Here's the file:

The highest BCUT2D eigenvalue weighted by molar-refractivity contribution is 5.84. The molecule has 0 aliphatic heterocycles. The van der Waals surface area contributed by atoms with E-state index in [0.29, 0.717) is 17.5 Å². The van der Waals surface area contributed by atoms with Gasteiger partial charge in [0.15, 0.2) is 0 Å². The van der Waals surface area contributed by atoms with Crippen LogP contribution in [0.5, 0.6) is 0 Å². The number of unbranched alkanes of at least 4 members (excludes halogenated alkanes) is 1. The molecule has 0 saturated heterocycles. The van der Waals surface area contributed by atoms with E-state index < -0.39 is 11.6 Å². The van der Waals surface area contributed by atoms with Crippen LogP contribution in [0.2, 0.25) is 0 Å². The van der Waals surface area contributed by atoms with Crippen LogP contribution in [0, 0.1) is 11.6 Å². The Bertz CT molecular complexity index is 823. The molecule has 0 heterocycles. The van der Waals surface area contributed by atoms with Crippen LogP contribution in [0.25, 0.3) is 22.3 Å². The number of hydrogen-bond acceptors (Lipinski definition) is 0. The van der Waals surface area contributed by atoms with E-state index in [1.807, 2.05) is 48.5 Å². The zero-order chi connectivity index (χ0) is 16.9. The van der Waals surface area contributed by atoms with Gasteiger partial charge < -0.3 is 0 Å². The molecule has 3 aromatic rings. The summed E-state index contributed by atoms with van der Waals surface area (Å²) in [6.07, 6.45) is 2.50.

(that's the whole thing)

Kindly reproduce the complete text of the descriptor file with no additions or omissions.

The highest BCUT2D eigenvalue weighted by molar-refractivity contribution is 5.84. The molecule has 0 aliphatic heterocycles. The van der Waals surface area contributed by atoms with E-state index in [0.29, 0.717) is 17.5 Å². The van der Waals surface area contributed by atoms with Gasteiger partial charge in [0.15, 0.2) is 0 Å². The van der Waals surface area contributed by atoms with Crippen LogP contribution in [0.5, 0.6) is 0 Å². The number of unbranched alkanes of at least 4 members (excludes halogenated alkanes) is 1. The molecule has 0 saturated heterocycles. The van der Waals surface area contributed by atoms with E-state index < -0.39 is 11.6 Å². The van der Waals surface area contributed by atoms with Crippen LogP contribution in [0.2, 0.25) is 0 Å². The van der Waals surface area contributed by atoms with Crippen LogP contribution in [0, 0.1) is 11.6 Å². The Bertz CT molecular complexity index is 823. The molecule has 0 heterocycles. The van der Waals surface area contributed by atoms with Crippen LogP contribution in [0.25, 0.3) is 22.3 Å². The number of hydrogen-bond acceptors (Lipinski definition) is 0. The van der Waals surface area contributed by atoms with E-state index in [1.807, 2.05) is 48.5 Å². The zero-order chi connectivity index (χ0) is 16.9. The van der Waals surface area contributed by atoms with Gasteiger partial charge < -0.3 is 0 Å². The molecule has 3 aromatic rings. The summed E-state index contributed by atoms with van der Waals surface area (Å²) in [6.07, 6.45) is 2.50.